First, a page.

So I was surprised to find out that it is actually made from beeswax and mineral oil! I had a long phone conversation with the owner and made sure he understood that you cannot label a product containing mineral oil as natural. I see he has changed the description on his website after our conversation.
I set out to find a truly all-natural wood conditioner for my wooden salad bowls and cutting boards, and discovered some interesting things even many woodworkers don’t know.
It is important to apply some kind of protection to wood cutting boards and bowls before using them the first time, to prevent staining and absorption of food odors and bacteria, and to keep water from penetrating the wood, which results in warping and cracking.
Question from S. L.
Greetings! And thank you so much for your valuable service.
Any tips for a non-toxic, odor free or at least low odor lubricant for household uses such as oiling door hinges and windows? Food oils go rancid and we would like to avoid petrochemicals if possible.
Looking forward to your response. Thanks.
Use jojoba oil. You can purchase it at natural food stores or online from many sources. Just type “jojoba oil” into your favorite search engine and you will find many possibilities.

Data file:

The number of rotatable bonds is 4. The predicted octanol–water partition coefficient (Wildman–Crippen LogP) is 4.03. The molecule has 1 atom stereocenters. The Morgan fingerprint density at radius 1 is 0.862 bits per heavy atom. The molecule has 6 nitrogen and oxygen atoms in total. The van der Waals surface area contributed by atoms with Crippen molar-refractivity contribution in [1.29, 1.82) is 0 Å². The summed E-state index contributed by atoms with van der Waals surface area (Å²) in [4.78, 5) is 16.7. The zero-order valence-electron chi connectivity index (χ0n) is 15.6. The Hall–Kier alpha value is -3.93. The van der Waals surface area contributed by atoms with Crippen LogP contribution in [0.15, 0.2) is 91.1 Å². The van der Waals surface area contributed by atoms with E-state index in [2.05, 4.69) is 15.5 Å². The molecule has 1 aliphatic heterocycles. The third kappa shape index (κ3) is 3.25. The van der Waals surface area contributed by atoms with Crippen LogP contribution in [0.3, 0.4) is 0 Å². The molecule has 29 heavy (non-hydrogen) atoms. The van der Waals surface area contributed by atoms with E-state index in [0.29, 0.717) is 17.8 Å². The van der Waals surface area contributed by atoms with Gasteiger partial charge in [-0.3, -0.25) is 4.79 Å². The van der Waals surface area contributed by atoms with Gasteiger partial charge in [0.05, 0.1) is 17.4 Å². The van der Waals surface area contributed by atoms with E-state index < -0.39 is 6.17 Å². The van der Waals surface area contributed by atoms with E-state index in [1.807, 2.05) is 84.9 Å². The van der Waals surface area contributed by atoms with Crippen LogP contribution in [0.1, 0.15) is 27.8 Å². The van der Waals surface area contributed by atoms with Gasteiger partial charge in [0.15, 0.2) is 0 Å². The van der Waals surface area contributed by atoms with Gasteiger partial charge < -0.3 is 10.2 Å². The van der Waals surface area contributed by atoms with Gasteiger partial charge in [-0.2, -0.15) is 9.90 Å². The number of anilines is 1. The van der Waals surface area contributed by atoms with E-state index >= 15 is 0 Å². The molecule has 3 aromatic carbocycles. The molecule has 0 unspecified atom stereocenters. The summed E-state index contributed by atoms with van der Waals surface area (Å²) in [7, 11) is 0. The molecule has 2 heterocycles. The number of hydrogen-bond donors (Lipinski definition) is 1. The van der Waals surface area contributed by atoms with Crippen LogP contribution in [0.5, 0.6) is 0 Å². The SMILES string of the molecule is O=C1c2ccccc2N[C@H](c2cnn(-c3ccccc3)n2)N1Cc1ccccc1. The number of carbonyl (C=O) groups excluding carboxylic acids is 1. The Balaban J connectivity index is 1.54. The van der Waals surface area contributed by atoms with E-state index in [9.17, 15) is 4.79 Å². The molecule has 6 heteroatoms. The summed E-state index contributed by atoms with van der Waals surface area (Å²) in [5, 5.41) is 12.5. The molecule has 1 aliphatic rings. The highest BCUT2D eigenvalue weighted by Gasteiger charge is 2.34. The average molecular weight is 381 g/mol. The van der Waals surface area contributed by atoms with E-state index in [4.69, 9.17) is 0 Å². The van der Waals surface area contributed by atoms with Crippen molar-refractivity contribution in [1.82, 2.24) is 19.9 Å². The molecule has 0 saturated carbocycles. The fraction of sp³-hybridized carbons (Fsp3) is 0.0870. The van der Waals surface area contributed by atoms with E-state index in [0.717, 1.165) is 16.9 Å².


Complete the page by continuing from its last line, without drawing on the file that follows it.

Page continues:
Many years ago I dated a man who sold air filters to people who were sensitive to chemicals. He used jojoba oil to oil the machines.
Question from T. A.
We need black-out curtains for our baby’s room, but I can’t find all natural material. All have some polyester, or vinyl, in them.
I tried to find all-cotton black-out curtains or even black-out fabric, to no avail. All contained polyester.
When I couldn’t find an all-natural solution for her, T wrote to me and said, “I suppose i’ll just leave the piece of black wool material that i taped to the window in place.”
I suggested that she have that black wool sewn into her curtain as a liner, and that’s just what she’s going to do.
Question from C. W.
I’m wondering if you could recommend a dark chocolate bar plain that is at least 74% cocoa. I don’t know how to “read” the labels to tell. For instance this Hershey’s Dark Chocolate I have here Ingredients: Sugar, chocolate, cocoa butter etc. I would think cocoa would be at the top of the list?
I want to try to put this article to the test:
The percentage of cocoa is listed on the label for dark chocolates that contain significant cocoa. Not on Hershey’s because I don’t think they make one with that high a percentage. If sugar is listed first, then there is more sugar than cocoa, which means the cocoa is less than 50%. If you are looking in a regular supermarket for a high cocoa chocolate, check the labels of good “bittersweet” chocolate bars. These will be sweetened with refined white sugar, but a very small amount.
I suggest going to a good natural food store in your area and look for a natural brand. Dagoba 74% bittersweet is one that I know meets your needs.